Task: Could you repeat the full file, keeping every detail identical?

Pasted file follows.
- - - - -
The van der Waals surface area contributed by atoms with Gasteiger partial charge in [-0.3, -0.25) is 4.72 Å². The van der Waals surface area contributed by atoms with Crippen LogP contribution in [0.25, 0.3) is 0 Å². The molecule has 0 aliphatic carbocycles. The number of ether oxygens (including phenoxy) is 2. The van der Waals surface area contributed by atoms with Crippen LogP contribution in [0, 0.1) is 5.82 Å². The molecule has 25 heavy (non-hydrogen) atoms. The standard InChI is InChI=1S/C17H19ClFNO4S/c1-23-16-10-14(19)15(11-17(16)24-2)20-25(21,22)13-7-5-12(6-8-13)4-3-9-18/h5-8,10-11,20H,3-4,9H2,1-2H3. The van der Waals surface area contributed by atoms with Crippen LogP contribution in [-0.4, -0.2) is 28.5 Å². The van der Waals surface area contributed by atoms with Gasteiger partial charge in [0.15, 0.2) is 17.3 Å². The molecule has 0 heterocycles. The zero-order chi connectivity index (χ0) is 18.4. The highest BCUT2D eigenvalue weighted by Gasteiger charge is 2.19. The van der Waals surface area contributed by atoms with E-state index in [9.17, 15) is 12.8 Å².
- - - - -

The van der Waals surface area contributed by atoms with Gasteiger partial charge in [-0.3, -0.25) is 4.72 Å². The van der Waals surface area contributed by atoms with Crippen LogP contribution in [0.25, 0.3) is 0 Å². The molecule has 0 aliphatic carbocycles. The number of ether oxygens (including phenoxy) is 2. The van der Waals surface area contributed by atoms with Crippen LogP contribution in [0, 0.1) is 5.82 Å². The molecule has 25 heavy (non-hydrogen) atoms. The standard InChI is InChI=1S/C17H19ClFNO4S/c1-23-16-10-14(19)15(11-17(16)24-2)20-25(21,22)13-7-5-12(6-8-13)4-3-9-18/h5-8,10-11,20H,3-4,9H2,1-2H3. The van der Waals surface area contributed by atoms with Crippen LogP contribution in [-0.4, -0.2) is 28.5 Å². The van der Waals surface area contributed by atoms with Gasteiger partial charge in [0.15, 0.2) is 17.3 Å². The molecule has 0 heterocycles. The zero-order chi connectivity index (χ0) is 18.4. The highest BCUT2D eigenvalue weighted by Gasteiger charge is 2.19. The van der Waals surface area contributed by atoms with E-state index in [9.17, 15) is 12.8 Å².